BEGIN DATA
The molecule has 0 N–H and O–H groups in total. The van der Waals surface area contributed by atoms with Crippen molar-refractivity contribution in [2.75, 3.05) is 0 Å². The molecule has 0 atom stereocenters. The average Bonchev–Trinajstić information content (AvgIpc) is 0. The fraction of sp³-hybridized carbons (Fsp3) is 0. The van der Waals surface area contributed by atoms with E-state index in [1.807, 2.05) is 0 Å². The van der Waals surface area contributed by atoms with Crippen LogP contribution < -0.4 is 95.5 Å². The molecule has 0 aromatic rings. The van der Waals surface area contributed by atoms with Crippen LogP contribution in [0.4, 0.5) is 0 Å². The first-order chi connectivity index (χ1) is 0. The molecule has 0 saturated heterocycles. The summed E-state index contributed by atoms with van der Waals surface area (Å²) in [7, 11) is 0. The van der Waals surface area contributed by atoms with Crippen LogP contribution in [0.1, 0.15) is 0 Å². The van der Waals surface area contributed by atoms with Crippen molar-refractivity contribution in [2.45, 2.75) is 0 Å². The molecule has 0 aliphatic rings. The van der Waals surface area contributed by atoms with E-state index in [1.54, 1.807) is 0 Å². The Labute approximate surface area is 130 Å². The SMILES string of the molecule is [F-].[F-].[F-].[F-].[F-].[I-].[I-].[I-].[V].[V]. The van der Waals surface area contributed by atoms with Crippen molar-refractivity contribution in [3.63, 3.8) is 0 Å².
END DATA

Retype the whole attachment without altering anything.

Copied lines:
The molecule has 0 N–H and O–H groups in total. The van der Waals surface area contributed by atoms with Crippen molar-refractivity contribution in [2.75, 3.05) is 0 Å². The molecule has 0 atom stereocenters. The average Bonchev–Trinajstić information content (AvgIpc) is 0. The fraction of sp³-hybridized carbons (Fsp3) is 0. The van der Waals surface area contributed by atoms with E-state index in [1.807, 2.05) is 0 Å². The van der Waals surface area contributed by atoms with Crippen LogP contribution < -0.4 is 95.5 Å². The molecule has 0 aromatic rings. The van der Waals surface area contributed by atoms with Crippen LogP contribution in [0.4, 0.5) is 0 Å². The first-order chi connectivity index (χ1) is 0. The molecule has 0 saturated heterocycles. The summed E-state index contributed by atoms with van der Waals surface area (Å²) in [7, 11) is 0. The van der Waals surface area contributed by atoms with Crippen LogP contribution in [0.1, 0.15) is 0 Å². The van der Waals surface area contributed by atoms with Crippen molar-refractivity contribution in [2.45, 2.75) is 0 Å². The molecule has 0 aliphatic rings. The van der Waals surface area contributed by atoms with E-state index in [1.54, 1.807) is 0 Å². The Labute approximate surface area is 130 Å². The SMILES string of the molecule is [F-].[F-].[F-].[F-].[F-].[I-].[I-].[I-].[V].[V]. The van der Waals surface area contributed by atoms with Crippen molar-refractivity contribution in [3.63, 3.8) is 0 Å².